Productivity across all levels of employment matters and business leaders struggle to make sure it is optimized by investing in training, team building, office settings, freebies and many other proven strategies. However, 15 years of research has shown a close link between air quality and productivity that are the basis for green buildings and better indoor air management.
For many years we have known about the sick building syndrome (SBS), which are the common ailments that arise from time spent in a particular building and being exposed to poor ventilation or air filtration, outgasses from building materials, volatile organic compounds (VOC) and molds. Common ailments resulting from SBS are: headache, dizziness, nausea, eye, nose or throat irritation, dry cough, itchy skin, poor concentration, fatigue, voice hoarseness, allergies, cold, increased asthma and flu-like symptoms. And it all escalates to affect our congnitive capacity and productivity. So efforts to reduce both indoor and outdoor air pollution are actually investments in productivity, human capital and economic development.
The earliest known research on air quality and productivity dates back to 1999. Since then many studies on packers, call centers, farmers and even football players have confirmed that poor air quality has a negative effect on productivity, both indoors and outdoors.
In 2011, the National Bureau of Economic Research looked at farm workers output and ozone levels. They found that a decrease of 10ppb in Ozone concentrations increases worker productivity by 4.2%. Overall the research found that even at lower levels of Ozone than the standard, there were negative impacts on productivity and its strict regulation would yield benefits in health, productivity and possibly other areas. This was followed in 2014 by a research at Columbia, the University of South California and the University of California-San Diego where researchers looked into the effect of PM2.5 on pear-packers in California. It was found that just a 10 unit increase in PM2.5 decreased productivity by approximately 6% and that productivity is affected even below US standards. Moreover, Harvard University researchers recently assessed the effect of air quality in knowledge workers, those who are indoors mostly in front of a computer throughout their work day. They analysed Ctrip productivity in China against indoor air quality and found that workers are 5-6% more productive when air pollution is 0-50 AQI compared to 150-200 AQI. In a separate research by Harvard and Syracuse University, researchers looked into VOCs, CO2 and productivity. In addition to confirming the negative effect of air pollution on cognitive function, they specifically found that the greatest change (up to 15%) was observed in those cognitive functions involved in crisis response, information usage and strategy.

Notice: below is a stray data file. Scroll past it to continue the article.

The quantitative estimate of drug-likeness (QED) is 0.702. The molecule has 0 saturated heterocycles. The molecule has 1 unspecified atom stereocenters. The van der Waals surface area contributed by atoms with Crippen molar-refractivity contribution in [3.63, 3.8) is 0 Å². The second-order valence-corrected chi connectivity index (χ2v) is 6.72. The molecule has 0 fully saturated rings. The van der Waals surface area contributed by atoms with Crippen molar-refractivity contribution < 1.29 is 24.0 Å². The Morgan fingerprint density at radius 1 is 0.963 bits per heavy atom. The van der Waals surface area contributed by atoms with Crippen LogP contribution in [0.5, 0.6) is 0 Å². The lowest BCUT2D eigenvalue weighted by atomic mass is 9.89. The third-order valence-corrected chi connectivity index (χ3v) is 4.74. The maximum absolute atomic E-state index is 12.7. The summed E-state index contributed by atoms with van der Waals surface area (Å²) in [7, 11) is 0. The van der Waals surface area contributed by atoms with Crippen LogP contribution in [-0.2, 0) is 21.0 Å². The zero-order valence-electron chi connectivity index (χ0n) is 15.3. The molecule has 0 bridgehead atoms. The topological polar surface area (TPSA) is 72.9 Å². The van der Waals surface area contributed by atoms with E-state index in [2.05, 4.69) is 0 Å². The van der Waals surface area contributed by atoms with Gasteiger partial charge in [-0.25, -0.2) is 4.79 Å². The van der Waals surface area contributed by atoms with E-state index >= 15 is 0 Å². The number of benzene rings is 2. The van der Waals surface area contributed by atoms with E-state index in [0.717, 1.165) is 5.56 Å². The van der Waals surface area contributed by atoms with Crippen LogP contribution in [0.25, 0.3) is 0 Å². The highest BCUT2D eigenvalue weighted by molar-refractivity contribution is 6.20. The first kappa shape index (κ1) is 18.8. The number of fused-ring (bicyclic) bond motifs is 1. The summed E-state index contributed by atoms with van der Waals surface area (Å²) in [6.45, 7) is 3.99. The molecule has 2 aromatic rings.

This body of research has shown how important it is to look into ways to improve indoor air quality. John Mandyck, chief sustainability officer for the NYSE listed United Technologies Corporation (UTC) said:
So what can we do with all those buildings that are old or just not green?
- Control biological contaminants such as bacteria, viruses, fungi (including molds), dust mite and pollen. These may result from poor maintenance and housekeeping, water spills, inadequate humidity control.
- Control chemical pollutants such as tobacco smoke, emissions from products, new furnishings, building materials or cleaning products.
- Control particles. Particles are solid or liquid substances of dust or dirt from outdoors or other activities such as printing, painting or operating equipment.
- Make sure ventilation is adequate and not obstructed.
- Make sure the air is filtered to reduce particles.
- Make sure to use safe cleaning products and best practices for machine operation.
Know your indoor air quality, control possible pollution sources, implement measures to improve air quality and make sure you are providing the best environment to nurture productivity!